Dorset, located in the southwest quadrant of England, is a much-loved summer destination for holidaymakers from Britain and beyond. Its stunning beaches and natural wonders, ancient sites, and charming villages all draw visitors during the warm months (although Dorset is gorgeous year-round!)
So how do you spend a slow, sunny weekend in this lovely county? Bordering the counties of Hampshire, Devon, Somerset, and Wiltshire, Dorset spans a geologically diverse area of the country. It would be no hardship to spend a week there, exploring her nooks and crannies and taking in the seaside scenery. But if all you have is 48 hours, here’s what to do in Dorset’s southeastern corner.
Where to Stay
Bournemouth or Poole are two of the larger towns in this area of the country and are ideal if you want a more metropolitan base for your weekend, but if you’re seeking a rural retreat, Dorset is chock full of those as well. There are many companies that manage holiday cottages in the area (just search “Dorset holiday cottages”); AirBnbs and traditional bed and breakfasts also abound. It’s advised to book early, wherever you plan on staying, as bookings fill up fast in the summer months. The village of Wool is another option, conveniently located to some of the Jurassic Coast‘s most recognisable sites, in addition to a train station.
What to See
Dorset’s most iconic landmark has to be Durdle Door, a natural limestone arch chiseled out of a cliff by a centuries’ worth of battering by the sea. Visitors can park at the car park at Durdle Door Holiday Park (note: you’ll have to pay for parking), or walk the South West Coast Path from nearby Lulworth Cove.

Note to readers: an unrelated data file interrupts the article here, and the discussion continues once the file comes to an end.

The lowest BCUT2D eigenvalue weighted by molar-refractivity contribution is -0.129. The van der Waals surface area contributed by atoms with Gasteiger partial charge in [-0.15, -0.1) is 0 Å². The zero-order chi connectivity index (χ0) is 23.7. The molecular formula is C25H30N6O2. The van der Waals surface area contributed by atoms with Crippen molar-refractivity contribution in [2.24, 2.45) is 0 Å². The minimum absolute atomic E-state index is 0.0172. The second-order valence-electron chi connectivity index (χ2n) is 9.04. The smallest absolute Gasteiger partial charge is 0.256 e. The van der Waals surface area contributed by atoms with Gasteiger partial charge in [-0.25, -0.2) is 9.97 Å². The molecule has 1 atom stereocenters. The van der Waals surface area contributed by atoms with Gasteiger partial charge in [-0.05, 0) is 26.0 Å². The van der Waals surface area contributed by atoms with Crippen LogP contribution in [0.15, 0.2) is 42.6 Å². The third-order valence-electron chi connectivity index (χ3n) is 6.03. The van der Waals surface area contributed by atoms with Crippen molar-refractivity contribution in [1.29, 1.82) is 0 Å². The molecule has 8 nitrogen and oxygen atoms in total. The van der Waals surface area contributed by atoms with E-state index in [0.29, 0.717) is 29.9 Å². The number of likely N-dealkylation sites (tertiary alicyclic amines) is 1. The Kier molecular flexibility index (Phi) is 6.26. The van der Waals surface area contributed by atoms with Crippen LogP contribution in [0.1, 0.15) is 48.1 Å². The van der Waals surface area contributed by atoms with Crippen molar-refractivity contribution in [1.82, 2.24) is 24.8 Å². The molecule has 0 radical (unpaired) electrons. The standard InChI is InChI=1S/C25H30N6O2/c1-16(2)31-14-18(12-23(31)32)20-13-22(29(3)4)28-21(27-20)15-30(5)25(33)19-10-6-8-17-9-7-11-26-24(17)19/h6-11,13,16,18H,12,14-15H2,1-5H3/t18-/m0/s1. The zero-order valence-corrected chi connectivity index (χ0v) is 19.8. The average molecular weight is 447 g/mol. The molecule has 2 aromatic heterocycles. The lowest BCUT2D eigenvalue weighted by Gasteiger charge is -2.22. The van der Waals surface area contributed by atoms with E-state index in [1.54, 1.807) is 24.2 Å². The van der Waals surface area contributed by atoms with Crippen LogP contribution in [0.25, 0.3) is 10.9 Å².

A steep walk down to Durdle Door’s pebble beach affords sweeping views of the Jurassic coastline and is the perfect place for a picnic. After resting your legs, climb back up to take the aforementioned South West Coast Path to Lulworth Cove; in addition to beautiful sea views, you can also “see” back in time when you look at the different geologic layers in the rock formations along the coast. Then, cool down with an ice cream or beverage in the charming fishing town of West Lulworth. (For more on the lovely villages of East and West Lulworth, check out this post.)
Old Harry Rocks is another must-see for those who aren’t afraid of heights. These free-standing chalk formations, the result of cliffs that have crumbled away over thousands of years, are at the easternmost point of the Jurassic Coast. A short walk opens out onto a wide, grassy expanse across the headlands. They are dizzingly high, and there are no railings or barriers to prevent you from taking a tumble over the cliffs- so approach with a healthy sense of caution.
Where to Eat
The quintessentially British seaside town of Weymouth is chock full of dining options. But for fresh seafood, The Rockfish can’t be beat. The dishes on offer vary by the day; your waiter will indicate what the daily catches are by circling the options on your paper placemat. You won’t find fancy sauces here- the fish is cooked simply to allow its delicate flavours to really shine.
You could never cover everything there is to see and do in Dorset in a weekend. The beauty of that is that it gives you the perfect excuse to visit again, and again, and again.
What would be on your list?
The Dorset coastline is just beautiful, isn’t it? I’d recommend a visit to Tyneham Village if you can get there when its open. The abandoned village is fascinating and then you can walk down to a rocky bay. It’s off limits when the military are training, but worth the effort when they aren’t!
This sounds like a wonderful stop! I hope to be back in Dorset soon and would love to see Tyneham Village 🙂